jan andrews


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OUR CHOICE. CANADIAN CHILDREN’S BOOK CENTRE

SHORTLISTED: RED CEDAR BOOK AWARD


Friday, April 28, 1721

We have LAND!  We are in a channel that is open. 

Ice is to our right still but LAND IS TO OUR LEFT.*


Another in the Dear Canada journal series, Winter of Peril is a story of courage for dealing with difficult circumstances day-by-day.  The “land” my heroine, Sophie, has arrived at is Newfoundland but it is Newfoundland in the time when fishermen came to the island from England only for the summer.  For the winter those fishermen sailed away.  In 1721, Sophie comes with the fishermen but she will not be going home.  She will stand on the beach and watch the ships leave, knowing it will be at least six months before they return.  She will live in a small cold hut as different from the rich house she has grown up in as it is possible to be.  She will face despair and real hunger.  Will she survive?  Here’s another entry to give you a clue.


Tuesday, May 1, 1722

Oh, dancing, dancing May Day.

Oh, praise, praise God that

“those on land and those that have voyaged by sea”

are SAFE.*



I loved writing this book.  I found the research fascinating, even when I discovered that, in the early Eighteenth Century, England was on a different calendar from everywhere else in Europe and I had to rejig all the dates!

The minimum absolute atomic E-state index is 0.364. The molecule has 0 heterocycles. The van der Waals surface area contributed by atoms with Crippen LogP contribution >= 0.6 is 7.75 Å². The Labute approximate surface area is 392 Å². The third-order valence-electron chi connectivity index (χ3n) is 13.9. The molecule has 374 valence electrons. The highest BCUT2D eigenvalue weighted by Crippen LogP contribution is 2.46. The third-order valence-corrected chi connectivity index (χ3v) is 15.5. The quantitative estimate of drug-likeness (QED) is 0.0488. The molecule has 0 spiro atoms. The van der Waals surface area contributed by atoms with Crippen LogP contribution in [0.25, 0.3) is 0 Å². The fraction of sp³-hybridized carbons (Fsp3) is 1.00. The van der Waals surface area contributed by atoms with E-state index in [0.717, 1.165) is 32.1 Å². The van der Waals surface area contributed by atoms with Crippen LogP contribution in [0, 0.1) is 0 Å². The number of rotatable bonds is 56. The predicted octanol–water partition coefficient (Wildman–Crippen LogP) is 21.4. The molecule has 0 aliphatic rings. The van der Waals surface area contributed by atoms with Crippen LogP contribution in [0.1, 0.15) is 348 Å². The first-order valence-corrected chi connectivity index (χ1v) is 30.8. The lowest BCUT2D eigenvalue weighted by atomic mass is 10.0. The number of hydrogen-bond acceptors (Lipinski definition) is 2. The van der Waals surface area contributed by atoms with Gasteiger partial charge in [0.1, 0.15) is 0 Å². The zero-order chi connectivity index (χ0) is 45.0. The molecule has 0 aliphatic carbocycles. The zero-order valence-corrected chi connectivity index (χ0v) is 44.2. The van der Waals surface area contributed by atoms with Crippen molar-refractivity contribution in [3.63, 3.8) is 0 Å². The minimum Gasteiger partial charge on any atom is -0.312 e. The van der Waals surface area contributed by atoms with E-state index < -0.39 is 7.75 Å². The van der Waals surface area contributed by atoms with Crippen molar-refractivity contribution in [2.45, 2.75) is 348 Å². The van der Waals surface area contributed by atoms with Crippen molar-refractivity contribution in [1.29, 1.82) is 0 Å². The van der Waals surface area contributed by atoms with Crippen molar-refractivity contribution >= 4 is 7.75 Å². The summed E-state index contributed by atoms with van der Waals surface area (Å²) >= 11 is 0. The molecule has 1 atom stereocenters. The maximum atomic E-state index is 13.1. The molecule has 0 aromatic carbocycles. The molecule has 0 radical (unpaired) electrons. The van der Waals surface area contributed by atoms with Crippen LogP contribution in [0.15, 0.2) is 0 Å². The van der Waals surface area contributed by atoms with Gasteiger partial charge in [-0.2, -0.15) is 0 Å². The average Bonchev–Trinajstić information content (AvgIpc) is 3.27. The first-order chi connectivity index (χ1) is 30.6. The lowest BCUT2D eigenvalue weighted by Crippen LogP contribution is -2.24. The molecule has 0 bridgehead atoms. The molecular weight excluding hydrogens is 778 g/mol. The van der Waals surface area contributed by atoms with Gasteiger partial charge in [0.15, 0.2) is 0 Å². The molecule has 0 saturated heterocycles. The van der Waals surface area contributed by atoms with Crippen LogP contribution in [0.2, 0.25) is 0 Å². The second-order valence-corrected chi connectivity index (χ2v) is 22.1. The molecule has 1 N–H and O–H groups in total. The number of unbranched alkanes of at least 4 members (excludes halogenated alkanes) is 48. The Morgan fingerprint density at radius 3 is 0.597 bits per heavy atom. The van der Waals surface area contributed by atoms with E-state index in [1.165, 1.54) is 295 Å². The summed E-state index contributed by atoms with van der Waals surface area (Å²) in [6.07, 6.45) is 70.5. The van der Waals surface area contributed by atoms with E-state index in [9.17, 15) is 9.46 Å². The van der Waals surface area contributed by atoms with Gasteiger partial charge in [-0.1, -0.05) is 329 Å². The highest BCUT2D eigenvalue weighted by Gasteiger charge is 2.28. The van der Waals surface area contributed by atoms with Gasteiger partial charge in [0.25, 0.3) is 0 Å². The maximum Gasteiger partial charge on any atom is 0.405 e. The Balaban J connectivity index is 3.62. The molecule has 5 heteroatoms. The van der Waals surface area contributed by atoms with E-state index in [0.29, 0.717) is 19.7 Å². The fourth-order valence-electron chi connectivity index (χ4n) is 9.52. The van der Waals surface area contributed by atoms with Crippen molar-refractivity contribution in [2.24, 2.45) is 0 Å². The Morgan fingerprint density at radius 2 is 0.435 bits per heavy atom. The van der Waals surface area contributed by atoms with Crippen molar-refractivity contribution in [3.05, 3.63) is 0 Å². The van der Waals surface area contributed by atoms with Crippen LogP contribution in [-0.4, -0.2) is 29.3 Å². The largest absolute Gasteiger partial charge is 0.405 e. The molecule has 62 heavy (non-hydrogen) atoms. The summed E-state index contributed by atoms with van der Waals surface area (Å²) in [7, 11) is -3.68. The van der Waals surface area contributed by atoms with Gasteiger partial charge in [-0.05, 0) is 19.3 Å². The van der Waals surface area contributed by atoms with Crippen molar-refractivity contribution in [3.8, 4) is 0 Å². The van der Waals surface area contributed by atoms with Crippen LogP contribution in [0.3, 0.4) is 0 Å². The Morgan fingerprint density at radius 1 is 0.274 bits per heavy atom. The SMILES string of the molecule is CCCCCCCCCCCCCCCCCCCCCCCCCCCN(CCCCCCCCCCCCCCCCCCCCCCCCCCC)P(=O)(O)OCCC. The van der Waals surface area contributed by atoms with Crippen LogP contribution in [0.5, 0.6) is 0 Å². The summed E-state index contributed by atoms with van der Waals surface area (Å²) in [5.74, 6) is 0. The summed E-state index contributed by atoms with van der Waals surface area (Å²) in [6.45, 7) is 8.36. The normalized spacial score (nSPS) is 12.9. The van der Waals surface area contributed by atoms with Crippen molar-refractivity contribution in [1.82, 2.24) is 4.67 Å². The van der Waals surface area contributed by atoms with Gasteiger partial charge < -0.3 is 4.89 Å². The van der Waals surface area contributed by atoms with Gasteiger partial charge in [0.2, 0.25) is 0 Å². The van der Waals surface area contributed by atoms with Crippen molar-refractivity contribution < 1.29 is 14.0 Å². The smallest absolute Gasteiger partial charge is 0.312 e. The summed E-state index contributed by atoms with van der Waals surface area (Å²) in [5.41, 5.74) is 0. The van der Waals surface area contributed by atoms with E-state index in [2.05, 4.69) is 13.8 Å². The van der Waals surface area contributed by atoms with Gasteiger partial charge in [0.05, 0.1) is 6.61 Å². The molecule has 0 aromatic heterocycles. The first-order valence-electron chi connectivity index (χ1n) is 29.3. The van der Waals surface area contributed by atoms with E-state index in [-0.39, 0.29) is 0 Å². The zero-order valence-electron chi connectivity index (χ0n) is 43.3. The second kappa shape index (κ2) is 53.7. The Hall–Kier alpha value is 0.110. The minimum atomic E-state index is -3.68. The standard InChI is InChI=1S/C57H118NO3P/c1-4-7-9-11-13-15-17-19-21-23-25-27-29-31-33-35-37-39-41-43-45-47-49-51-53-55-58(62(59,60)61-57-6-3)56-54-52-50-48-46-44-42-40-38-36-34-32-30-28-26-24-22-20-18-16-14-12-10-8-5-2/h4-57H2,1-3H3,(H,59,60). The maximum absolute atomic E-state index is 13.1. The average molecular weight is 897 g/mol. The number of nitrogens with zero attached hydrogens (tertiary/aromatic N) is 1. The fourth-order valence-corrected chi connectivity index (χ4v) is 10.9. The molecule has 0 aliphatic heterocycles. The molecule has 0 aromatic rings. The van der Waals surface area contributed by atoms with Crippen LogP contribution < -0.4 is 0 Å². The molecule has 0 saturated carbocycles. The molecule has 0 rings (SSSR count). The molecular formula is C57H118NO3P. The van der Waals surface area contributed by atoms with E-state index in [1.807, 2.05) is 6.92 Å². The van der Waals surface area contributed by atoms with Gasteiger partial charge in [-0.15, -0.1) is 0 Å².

Mostly I loved Sophie.  I relished the way she takes on her new life, tearing off her gown when she realizes she no longer has servants to help her, deciding she wants to meet new people, to be USEFUL even if others disapprove.  I was proud of how she began to question and to care.  


I did not expect all this to happen to her but it is part of my writing process that it did.  My characters start out as shadowy figures.  I never know how they will grow and change until I begin working with them.  I have to be very careful to listen to them and give them the freedom to discover their own lives. 


Sophie says at the end, “I am NOT the same person that I was when I started writing.  Being here has changed me VERY MUCH.  Mostly I am glad.”*  I was glad with her although, like her, I was sorry for all the hard things she had to face to get to that.


In The Toronto Star, reviewer Deidre Baker wrote, “Andrews gives us a colourful, informative and sometimes moving picture of this moment in Canada’s history.” 


I heaved a sigh of relief when I saw the word “moving” included.  I think books are meant to move us because they help us share other people’s experiences and step into other people’s lives.



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jandrews@magma.ca




*Winter of Peril  ©2005 Jan Andrews, published by Scholastic Canada

www.scholastic.ca

Cover cameo permission of The State Hermitage Museum, Russia. All rights reserved.









WINTER OF PERIL
THE NEWFOUNDLAND DIARY 
OF SOPHIE LOVERIDGE
By JAN ANDREWS

SCHOLASTIC CANADA INC.
$14.99  Ages 9-12
ISBN 9-780779-11409-2
Cover image: with permission, Scholastic Canada.  All rights reserved.